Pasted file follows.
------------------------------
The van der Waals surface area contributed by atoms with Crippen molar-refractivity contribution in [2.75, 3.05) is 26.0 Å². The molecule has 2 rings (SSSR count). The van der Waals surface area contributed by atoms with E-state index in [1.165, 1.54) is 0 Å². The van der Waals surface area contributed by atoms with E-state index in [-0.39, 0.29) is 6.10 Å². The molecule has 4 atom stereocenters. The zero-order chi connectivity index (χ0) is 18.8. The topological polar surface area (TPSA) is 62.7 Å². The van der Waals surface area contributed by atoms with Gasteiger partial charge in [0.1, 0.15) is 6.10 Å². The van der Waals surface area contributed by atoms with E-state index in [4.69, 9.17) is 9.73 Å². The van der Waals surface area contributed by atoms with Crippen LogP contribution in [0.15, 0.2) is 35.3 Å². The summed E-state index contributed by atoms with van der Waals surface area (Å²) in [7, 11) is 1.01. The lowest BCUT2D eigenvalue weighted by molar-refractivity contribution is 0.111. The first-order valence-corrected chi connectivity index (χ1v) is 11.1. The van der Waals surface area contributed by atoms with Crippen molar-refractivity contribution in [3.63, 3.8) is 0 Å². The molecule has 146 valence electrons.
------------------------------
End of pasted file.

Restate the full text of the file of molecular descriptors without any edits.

The van der Waals surface area contributed by atoms with Crippen molar-refractivity contribution in [2.75, 3.05) is 26.0 Å². The molecule has 2 rings (SSSR count). The van der Waals surface area contributed by atoms with E-state index in [1.165, 1.54) is 0 Å². The van der Waals surface area contributed by atoms with E-state index in [-0.39, 0.29) is 6.10 Å². The molecule has 4 atom stereocenters. The zero-order chi connectivity index (χ0) is 18.8. The topological polar surface area (TPSA) is 62.7 Å². The van der Waals surface area contributed by atoms with Gasteiger partial charge in [0.1, 0.15) is 6.10 Å². The van der Waals surface area contributed by atoms with E-state index in [4.69, 9.17) is 9.73 Å². The van der Waals surface area contributed by atoms with Crippen LogP contribution in [0.15, 0.2) is 35.3 Å². The summed E-state index contributed by atoms with van der Waals surface area (Å²) in [7, 11) is 1.01. The lowest BCUT2D eigenvalue weighted by molar-refractivity contribution is 0.111. The first-order valence-corrected chi connectivity index (χ1v) is 11.1. The van der Waals surface area contributed by atoms with Crippen molar-refractivity contribution in [3.63, 3.8) is 0 Å². The molecule has 146 valence electrons.